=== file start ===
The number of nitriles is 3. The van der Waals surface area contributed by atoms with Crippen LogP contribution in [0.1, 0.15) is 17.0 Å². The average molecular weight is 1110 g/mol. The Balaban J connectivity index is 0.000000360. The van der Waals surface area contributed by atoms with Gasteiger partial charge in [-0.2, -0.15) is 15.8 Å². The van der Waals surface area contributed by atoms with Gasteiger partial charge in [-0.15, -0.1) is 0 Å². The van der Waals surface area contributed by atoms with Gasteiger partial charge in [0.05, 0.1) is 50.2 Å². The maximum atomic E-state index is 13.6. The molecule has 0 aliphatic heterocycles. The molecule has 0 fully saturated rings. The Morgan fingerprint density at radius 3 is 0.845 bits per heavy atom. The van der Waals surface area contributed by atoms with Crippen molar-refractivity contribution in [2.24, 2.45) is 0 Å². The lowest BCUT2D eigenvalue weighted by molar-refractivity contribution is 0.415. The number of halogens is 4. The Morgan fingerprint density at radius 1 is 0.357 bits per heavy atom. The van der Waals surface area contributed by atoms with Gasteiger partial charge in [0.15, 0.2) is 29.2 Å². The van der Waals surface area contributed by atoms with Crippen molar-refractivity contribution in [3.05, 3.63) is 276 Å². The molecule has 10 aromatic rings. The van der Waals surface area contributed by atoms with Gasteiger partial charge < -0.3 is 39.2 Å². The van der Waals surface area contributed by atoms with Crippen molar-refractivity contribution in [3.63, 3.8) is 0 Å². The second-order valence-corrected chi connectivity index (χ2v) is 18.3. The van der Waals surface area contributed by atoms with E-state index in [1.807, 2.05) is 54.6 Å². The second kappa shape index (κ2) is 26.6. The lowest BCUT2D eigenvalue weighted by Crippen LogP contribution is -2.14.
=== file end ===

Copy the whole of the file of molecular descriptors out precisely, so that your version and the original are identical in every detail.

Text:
The number of nitriles is 3. The van der Waals surface area contributed by atoms with Crippen LogP contribution in [0.1, 0.15) is 17.0 Å². The average molecular weight is 1110 g/mol. The Balaban J connectivity index is 0.000000360. The van der Waals surface area contributed by atoms with Gasteiger partial charge in [-0.2, -0.15) is 15.8 Å². The van der Waals surface area contributed by atoms with Gasteiger partial charge in [-0.15, -0.1) is 0 Å². The van der Waals surface area contributed by atoms with Gasteiger partial charge in [0.05, 0.1) is 50.2 Å². The maximum atomic E-state index is 13.6. The molecule has 0 aliphatic heterocycles. The molecule has 0 fully saturated rings. The Morgan fingerprint density at radius 3 is 0.845 bits per heavy atom. The van der Waals surface area contributed by atoms with Crippen molar-refractivity contribution in [2.24, 2.45) is 0 Å². The lowest BCUT2D eigenvalue weighted by molar-refractivity contribution is 0.415. The number of halogens is 4. The Morgan fingerprint density at radius 1 is 0.357 bits per heavy atom. The van der Waals surface area contributed by atoms with Gasteiger partial charge in [0.15, 0.2) is 29.2 Å². The van der Waals surface area contributed by atoms with Crippen molar-refractivity contribution in [3.05, 3.63) is 276 Å². The molecule has 10 aromatic rings. The van der Waals surface area contributed by atoms with Gasteiger partial charge < -0.3 is 39.2 Å². The van der Waals surface area contributed by atoms with Crippen molar-refractivity contribution in [3.63, 3.8) is 0 Å². The second-order valence-corrected chi connectivity index (χ2v) is 18.3. The van der Waals surface area contributed by atoms with E-state index in [1.807, 2.05) is 54.6 Å². The second kappa shape index (κ2) is 26.6. The lowest BCUT2D eigenvalue weighted by Crippen LogP contribution is -2.14.